By the time I finished typing up what I’d written in my notebook into the word processor, darkness had fully descended outside the cafe.
As I gazed at the black coffee residue at the bottom of my cup, doubt festered at theback of my mind. I realised that in the context I produced my writing— which was for social media users in China who read English— the barriers to entry for the job were not that high to begin with. My readers were either foreigners who wanted a peek into daily life and happenings around China, who could not be picky with my articles as there weren’t that many English writers in the scene; or Chinese students who wanted to practice and increase their proficiency in reading English.
Was anything I had ever written any good at all? All that I’d rambled on regarding
identity and nationalism, what was that all about? My goal was to draft up something that could be used in the xungen article the editor had assigned to me. But was it too personal, and not empirical or factual enough? Did every piece of postcolonial writing have to be as comprehensive as a Benedict Anderson text?
It was already past 9PM when mother finally returned to the hotel room. Not wanting to wait until tomorrow to go swimming, she had left me to write at the cafe to go check out the palm leaf-shaped pool before it closed for the night. After spending the day travelling and the evening swimming and writing, it was clear were were both famished but far too tired to head downtown for food.
“You go ahead,” my mother said after her shower, “I don’t really want to eat anything at this hour. Might lose sleep if my tummy can’t digest it in time.”
“Well you could’ve told me earlier, then I wouldn’t have waited for you.”
“I’m sorry dear, the sauna here overlooks the horizon! So I stayed a little longer till sunset…”
“A text would’ve been nice, but you never bring your phone.”
“Ah boy, you’re old enough to make your own decisions aren’t you?”
“Yeap, you’re right. I won’t wait up next time,” I said, reaching for my phone.
None of us spoke for a while. It was really quiet outside.
“Alright. I’ve made my choice,” I said, after choosing a restaurant on the app.
“Oh, did you find a restaurant nearby?”
“Nope. But I’m having food sent via waimai.”
“Waimai huh… What are you getting?”
“Want me to order something for you?”
“You sure, Ma?”
Mother had never tried any kind of waimai in China before, let alone the elaborate brand of hotpot waimai that I had just ordered and was now on its way. The times were quite different back when she used to travel here in the early 2000s. Her tour group was always put at the mercy of the local guide come meal times, and they usually ended up eating at some mediocre restaurant in some way affiliated with the tour company, where typically the food served was oily, unsanitary, and too heavily seasoned for a Malaysian’s liking. There was also the off-putting notion of sharing common dishes with strangers from the same tour group, who had no reservations sticking their chopsticks into their mouths and back into the dishes over and over again.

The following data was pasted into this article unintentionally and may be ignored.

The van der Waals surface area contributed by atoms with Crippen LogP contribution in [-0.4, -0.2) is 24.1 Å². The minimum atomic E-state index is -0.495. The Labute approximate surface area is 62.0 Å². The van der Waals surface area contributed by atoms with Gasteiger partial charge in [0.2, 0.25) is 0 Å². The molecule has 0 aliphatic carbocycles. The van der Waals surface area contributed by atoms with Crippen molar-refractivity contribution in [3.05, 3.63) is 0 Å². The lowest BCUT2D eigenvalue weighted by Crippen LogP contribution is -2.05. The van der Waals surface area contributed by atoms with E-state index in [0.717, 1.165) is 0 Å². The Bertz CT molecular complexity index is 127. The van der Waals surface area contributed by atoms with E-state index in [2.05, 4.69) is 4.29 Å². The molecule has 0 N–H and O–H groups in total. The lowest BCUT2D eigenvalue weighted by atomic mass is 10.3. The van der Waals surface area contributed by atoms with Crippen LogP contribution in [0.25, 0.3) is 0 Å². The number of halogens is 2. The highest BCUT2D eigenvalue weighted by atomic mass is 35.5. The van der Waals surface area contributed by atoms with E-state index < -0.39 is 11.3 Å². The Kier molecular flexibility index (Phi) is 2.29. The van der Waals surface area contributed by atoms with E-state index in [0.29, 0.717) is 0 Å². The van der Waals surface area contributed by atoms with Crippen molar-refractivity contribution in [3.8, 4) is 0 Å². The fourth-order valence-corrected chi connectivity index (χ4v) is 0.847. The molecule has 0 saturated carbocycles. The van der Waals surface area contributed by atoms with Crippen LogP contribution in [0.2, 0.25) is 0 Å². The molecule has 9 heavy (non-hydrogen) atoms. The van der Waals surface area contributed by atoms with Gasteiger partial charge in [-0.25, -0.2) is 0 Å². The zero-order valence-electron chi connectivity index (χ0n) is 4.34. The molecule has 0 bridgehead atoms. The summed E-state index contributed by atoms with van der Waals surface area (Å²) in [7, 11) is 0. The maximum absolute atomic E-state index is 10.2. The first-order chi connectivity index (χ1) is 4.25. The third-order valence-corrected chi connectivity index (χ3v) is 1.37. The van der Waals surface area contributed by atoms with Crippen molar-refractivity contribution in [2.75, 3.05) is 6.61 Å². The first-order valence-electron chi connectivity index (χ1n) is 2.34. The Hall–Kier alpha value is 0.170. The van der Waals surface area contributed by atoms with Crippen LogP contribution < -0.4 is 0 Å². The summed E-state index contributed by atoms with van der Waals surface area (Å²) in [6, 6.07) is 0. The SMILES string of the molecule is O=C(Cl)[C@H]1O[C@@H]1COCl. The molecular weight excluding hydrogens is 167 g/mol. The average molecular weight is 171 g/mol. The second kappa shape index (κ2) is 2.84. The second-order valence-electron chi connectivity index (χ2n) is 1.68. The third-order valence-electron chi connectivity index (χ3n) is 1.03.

“Did you order duck blood?”
“No Ma, you didn’t tell me you wanted duck blood.”
“But you know that’s my favourite, son. How about some cow tongue? Did you get the extra mala soup?”
“First you say you don’t want anything. Then you say you’ll just have a little bit of whatever I order. I can’t read your mind, Ma.”
“Aren’t those the must-order ingredients for a proper hotpot? I expected you to do it right son.”
I sighed. Already this felt like way too long a trip with Ma.
“Do you want me to call them and order the duck blood and cow tongue?”
“No that’s fine, dear. You got the half-and-half pot right? What do they call that again…”
“The yuanyang pot?”
“Yes exactly! As long as there’s mala soup!”
“Of course there’s mala soup. There would be little point to mala hotpot if we didn’t have the mala soup. I only got the mild-spicy level though.”
“Oh well…That’ll have to do.”
For someone who hadn’t really wanted to eat, mother was quite ecstatic when the food arrived. She gasped in awe as I pulled out from the cardboard box, packages of clear and spicy hotpot paste, black fungi, an assortment of pork and pork belly, seaweed, fragrant mushrooms, coriander, egg dumplings, potatoes, fishballs, dried tofu, regular tofu, peanut
and spicy sauce, and finally a small yuanyang pot made of steel.
“Wow, is that an ACTUAL yuanyang pot?” she remarked as I tore open the two packages of paste, which I mixed with water and set over the mini candle stove. “How fascinating! Oh and they come with candles as a stove too? Are the flames strong enough
to actually cook the food? Do we have to return the pot after our meal?”
“Yup. Yes Ma… Let’s go ahead and eat shall we? Come help me put the ingredients in.”
“Wait wait, the soup isn’t even hot yet. Let me take a picture with all the ingredients laid out beside the pot first, you know, for Instagram.”
“You need a VPN proxy connection for that, just take a picture with your camera first and I’ll help you with the VPN app download later. I’m starving!”
“I already have VPN installed, son. Just hold on to your chopsticks, it’ll only take me 10 seconds.”
Mother really surprised me at times like this with her presence of mind to download the app in Malaysia, it was less straightforward to do so through the great Chinese firewall of censorship. I watched her hover her phone over the hotpot and its array of plastic-boxed ingredients, and heard a click of the camera shutter.
I watched the broth bubbling steadily beneath the transparent lid, and couldn’t wait